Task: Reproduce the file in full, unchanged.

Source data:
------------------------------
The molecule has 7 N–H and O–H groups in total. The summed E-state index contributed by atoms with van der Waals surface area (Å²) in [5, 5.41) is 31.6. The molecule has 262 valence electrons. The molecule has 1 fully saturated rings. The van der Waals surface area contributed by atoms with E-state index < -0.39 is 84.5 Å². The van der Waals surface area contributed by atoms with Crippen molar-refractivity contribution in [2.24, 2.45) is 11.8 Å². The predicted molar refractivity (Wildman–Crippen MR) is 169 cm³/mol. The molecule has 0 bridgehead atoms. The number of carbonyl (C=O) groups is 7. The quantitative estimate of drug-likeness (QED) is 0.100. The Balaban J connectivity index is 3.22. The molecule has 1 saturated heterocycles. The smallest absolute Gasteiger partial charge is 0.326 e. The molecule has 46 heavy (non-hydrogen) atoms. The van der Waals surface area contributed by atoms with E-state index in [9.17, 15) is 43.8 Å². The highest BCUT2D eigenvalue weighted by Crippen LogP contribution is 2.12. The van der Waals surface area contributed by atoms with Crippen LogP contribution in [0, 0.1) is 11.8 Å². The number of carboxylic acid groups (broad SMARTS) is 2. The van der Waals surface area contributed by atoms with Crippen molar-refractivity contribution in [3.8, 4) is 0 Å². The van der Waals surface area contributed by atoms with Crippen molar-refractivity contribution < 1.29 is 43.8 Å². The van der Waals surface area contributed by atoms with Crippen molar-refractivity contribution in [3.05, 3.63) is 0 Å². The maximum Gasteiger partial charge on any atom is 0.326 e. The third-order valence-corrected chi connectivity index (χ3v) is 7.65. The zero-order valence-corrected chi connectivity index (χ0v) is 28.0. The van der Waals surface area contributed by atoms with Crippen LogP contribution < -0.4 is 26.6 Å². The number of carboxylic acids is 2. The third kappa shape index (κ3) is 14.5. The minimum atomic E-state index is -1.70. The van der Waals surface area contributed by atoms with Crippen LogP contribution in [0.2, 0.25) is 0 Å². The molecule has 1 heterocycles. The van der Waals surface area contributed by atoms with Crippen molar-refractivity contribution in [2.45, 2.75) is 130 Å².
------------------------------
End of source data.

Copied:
The molecule has 7 N–H and O–H groups in total. The summed E-state index contributed by atoms with van der Waals surface area (Å²) in [5, 5.41) is 31.6. The molecule has 262 valence electrons. The molecule has 1 fully saturated rings. The van der Waals surface area contributed by atoms with E-state index < -0.39 is 84.5 Å². The van der Waals surface area contributed by atoms with Crippen molar-refractivity contribution in [2.24, 2.45) is 11.8 Å². The predicted molar refractivity (Wildman–Crippen MR) is 169 cm³/mol. The molecule has 0 bridgehead atoms. The number of carbonyl (C=O) groups is 7. The quantitative estimate of drug-likeness (QED) is 0.100. The Balaban J connectivity index is 3.22. The molecule has 1 saturated heterocycles. The smallest absolute Gasteiger partial charge is 0.326 e. The molecule has 46 heavy (non-hydrogen) atoms. The van der Waals surface area contributed by atoms with E-state index in [9.17, 15) is 43.8 Å². The highest BCUT2D eigenvalue weighted by Crippen LogP contribution is 2.12. The van der Waals surface area contributed by atoms with Crippen LogP contribution in [0, 0.1) is 11.8 Å². The number of carboxylic acid groups (broad SMARTS) is 2. The van der Waals surface area contributed by atoms with Crippen molar-refractivity contribution in [3.8, 4) is 0 Å². The van der Waals surface area contributed by atoms with Crippen molar-refractivity contribution < 1.29 is 43.8 Å². The van der Waals surface area contributed by atoms with Crippen molar-refractivity contribution in [3.05, 3.63) is 0 Å². The maximum Gasteiger partial charge on any atom is 0.326 e. The third-order valence-corrected chi connectivity index (χ3v) is 7.65. The zero-order valence-corrected chi connectivity index (χ0v) is 28.0. The van der Waals surface area contributed by atoms with Crippen LogP contribution < -0.4 is 26.6 Å². The number of carboxylic acids is 2. The third kappa shape index (κ3) is 14.5. The minimum atomic E-state index is -1.70. The van der Waals surface area contributed by atoms with Crippen LogP contribution in [0.2, 0.25) is 0 Å². The molecule has 1 heterocycles. The van der Waals surface area contributed by atoms with Crippen molar-refractivity contribution in [2.45, 2.75) is 130 Å².